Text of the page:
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I see that some Harvard MBA students are signing onto an MBA oath in which they pledge to be good scouts and maybe even sprout wings before they sally forth into the grubby world of work.

I hope they will excuse the rest of us if we engage in enough eye-rolling to warrant an ophthalmological exam. I'd like to think that Harvard students already know its wrong to lie, cheat and steal, and certainly any who don't won't be signing onto this oath. (Unless of course they're really devious, in which they case they'll sign, the better to disguise their perfidy.) I'm reminded of the uselessness of parenting books, which are bought and read only by adults so conscientious they don't need any parenting books. (How often do you think some drunken child-abuser is deterred by T. Berry Brazelton?)

I'm not even sure the oath is all that ethical. Here's the lofty beginning (the whole thing is similarly elevated in tone):

As a manager, my purpose is to serve the greater good by bringing people and resources together to create value that no single individual can create alone. Therefore I will seek a course that enhances the value my enterprise can create for society over the long term.

"Serve the greater good?" That's funny, I thought the job was to make as much money as possible for the owners consistent with law and human decency. The "greater good" part is supposed to be gravy; otherwise things are going to get pretty confused. Does serving the greater good mean not beating the competition to a pulp because that would result in suffering for its workers, shareholders and community? Should you send jobs overseas to employ starving Third World peasants, or keep them at home to maintain middle-class families? Sooner or later, won't the exigencies of business make this decision for you, with or without the oath?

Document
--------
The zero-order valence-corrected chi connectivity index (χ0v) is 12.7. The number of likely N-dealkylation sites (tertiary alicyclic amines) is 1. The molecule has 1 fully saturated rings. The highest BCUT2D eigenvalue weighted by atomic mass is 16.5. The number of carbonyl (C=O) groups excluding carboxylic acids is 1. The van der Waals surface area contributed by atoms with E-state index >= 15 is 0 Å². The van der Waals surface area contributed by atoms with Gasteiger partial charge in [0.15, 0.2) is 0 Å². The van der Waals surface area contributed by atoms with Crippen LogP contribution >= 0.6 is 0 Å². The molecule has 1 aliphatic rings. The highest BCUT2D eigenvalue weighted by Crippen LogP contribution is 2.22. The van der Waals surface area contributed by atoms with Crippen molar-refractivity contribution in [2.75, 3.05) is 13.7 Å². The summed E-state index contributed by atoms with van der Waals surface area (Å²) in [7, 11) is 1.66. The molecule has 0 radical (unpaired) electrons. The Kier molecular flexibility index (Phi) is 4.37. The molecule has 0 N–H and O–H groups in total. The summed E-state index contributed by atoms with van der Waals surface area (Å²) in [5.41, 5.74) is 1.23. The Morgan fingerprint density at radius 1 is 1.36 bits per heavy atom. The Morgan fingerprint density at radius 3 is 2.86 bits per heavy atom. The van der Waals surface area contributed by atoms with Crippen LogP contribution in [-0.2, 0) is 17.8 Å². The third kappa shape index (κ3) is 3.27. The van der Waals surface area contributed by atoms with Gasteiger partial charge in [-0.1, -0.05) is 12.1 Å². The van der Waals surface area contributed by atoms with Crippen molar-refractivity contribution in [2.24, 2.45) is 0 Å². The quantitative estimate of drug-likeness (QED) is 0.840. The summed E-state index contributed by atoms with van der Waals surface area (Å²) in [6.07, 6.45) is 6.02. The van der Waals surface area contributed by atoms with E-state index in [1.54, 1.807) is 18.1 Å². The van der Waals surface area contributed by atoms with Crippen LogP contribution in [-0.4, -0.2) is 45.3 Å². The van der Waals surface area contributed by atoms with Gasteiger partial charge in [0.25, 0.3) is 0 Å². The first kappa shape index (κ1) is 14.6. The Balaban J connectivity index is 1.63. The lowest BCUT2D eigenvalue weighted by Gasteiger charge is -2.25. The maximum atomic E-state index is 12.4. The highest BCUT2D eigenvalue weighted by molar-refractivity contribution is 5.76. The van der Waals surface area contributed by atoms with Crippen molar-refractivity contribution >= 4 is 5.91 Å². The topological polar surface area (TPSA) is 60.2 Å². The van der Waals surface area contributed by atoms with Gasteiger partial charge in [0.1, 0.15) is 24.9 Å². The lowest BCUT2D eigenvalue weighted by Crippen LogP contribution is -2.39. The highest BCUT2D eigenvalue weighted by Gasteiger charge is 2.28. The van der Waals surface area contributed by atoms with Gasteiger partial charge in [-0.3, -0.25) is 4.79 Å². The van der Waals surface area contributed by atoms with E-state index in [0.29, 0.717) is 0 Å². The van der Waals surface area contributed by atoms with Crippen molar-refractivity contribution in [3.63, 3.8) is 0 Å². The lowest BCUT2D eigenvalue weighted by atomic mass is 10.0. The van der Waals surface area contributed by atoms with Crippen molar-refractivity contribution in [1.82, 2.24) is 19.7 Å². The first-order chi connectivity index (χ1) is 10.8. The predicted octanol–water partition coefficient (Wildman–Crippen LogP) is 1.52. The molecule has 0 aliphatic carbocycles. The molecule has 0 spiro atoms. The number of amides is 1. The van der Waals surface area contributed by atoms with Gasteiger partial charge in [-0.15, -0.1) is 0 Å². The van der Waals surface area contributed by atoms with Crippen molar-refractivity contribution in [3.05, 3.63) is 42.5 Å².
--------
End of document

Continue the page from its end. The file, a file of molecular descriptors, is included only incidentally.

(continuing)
Anyway,  you can't seriously be claiming you enrolled at Harvard Business School to serve the greater good. A cock-and-bull story like that surely violates the oath.


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Daniel Akst

Dan Akst is a journalist, essayist and novelist who wrote three books. His novel, The Webster Chronicle, is based on the lives of Cotton and Increase Mather. More

Dan Akst is a journalist, novelist and essayist whose work has appeared frequently in The New York Times, The Wall Street Journal, The Boston Globe, Wilson Quarterly, and many other publications.
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